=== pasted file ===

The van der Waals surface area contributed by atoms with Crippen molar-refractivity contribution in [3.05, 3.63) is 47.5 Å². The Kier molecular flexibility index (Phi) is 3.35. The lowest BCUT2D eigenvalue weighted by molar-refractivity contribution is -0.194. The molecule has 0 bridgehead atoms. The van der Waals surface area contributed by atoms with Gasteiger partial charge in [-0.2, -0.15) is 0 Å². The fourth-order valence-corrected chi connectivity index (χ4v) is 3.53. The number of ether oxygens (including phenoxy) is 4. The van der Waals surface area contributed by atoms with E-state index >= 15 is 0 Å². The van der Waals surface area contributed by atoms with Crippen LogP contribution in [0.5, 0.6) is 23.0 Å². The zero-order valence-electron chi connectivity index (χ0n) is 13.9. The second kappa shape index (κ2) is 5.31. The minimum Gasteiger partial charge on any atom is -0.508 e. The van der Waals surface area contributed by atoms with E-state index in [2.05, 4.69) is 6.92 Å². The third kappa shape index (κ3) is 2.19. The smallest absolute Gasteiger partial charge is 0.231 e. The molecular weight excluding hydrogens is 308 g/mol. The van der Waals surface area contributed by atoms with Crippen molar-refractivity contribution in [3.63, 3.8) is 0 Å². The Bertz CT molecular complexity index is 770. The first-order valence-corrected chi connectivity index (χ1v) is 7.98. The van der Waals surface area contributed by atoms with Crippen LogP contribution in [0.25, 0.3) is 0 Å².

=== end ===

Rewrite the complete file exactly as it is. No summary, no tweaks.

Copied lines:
The van der Waals surface area contributed by atoms with Crippen molar-refractivity contribution in [3.05, 3.63) is 47.5 Å². The Kier molecular flexibility index (Phi) is 3.35. The lowest BCUT2D eigenvalue weighted by molar-refractivity contribution is -0.194. The molecule has 0 bridgehead atoms. The van der Waals surface area contributed by atoms with Gasteiger partial charge in [-0.2, -0.15) is 0 Å². The fourth-order valence-corrected chi connectivity index (χ4v) is 3.53. The number of ether oxygens (including phenoxy) is 4. The van der Waals surface area contributed by atoms with E-state index >= 15 is 0 Å². The van der Waals surface area contributed by atoms with Crippen LogP contribution in [0.5, 0.6) is 23.0 Å². The zero-order valence-electron chi connectivity index (χ0n) is 13.9. The second kappa shape index (κ2) is 5.31. The minimum Gasteiger partial charge on any atom is -0.508 e. The van der Waals surface area contributed by atoms with E-state index in [2.05, 4.69) is 6.92 Å². The third kappa shape index (κ3) is 2.19. The smallest absolute Gasteiger partial charge is 0.231 e. The molecular weight excluding hydrogens is 308 g/mol. The van der Waals surface area contributed by atoms with Crippen molar-refractivity contribution in [3.63, 3.8) is 0 Å². The Bertz CT molecular complexity index is 770. The first-order valence-corrected chi connectivity index (χ1v) is 7.98. The van der Waals surface area contributed by atoms with Crippen LogP contribution in [0.25, 0.3) is 0 Å².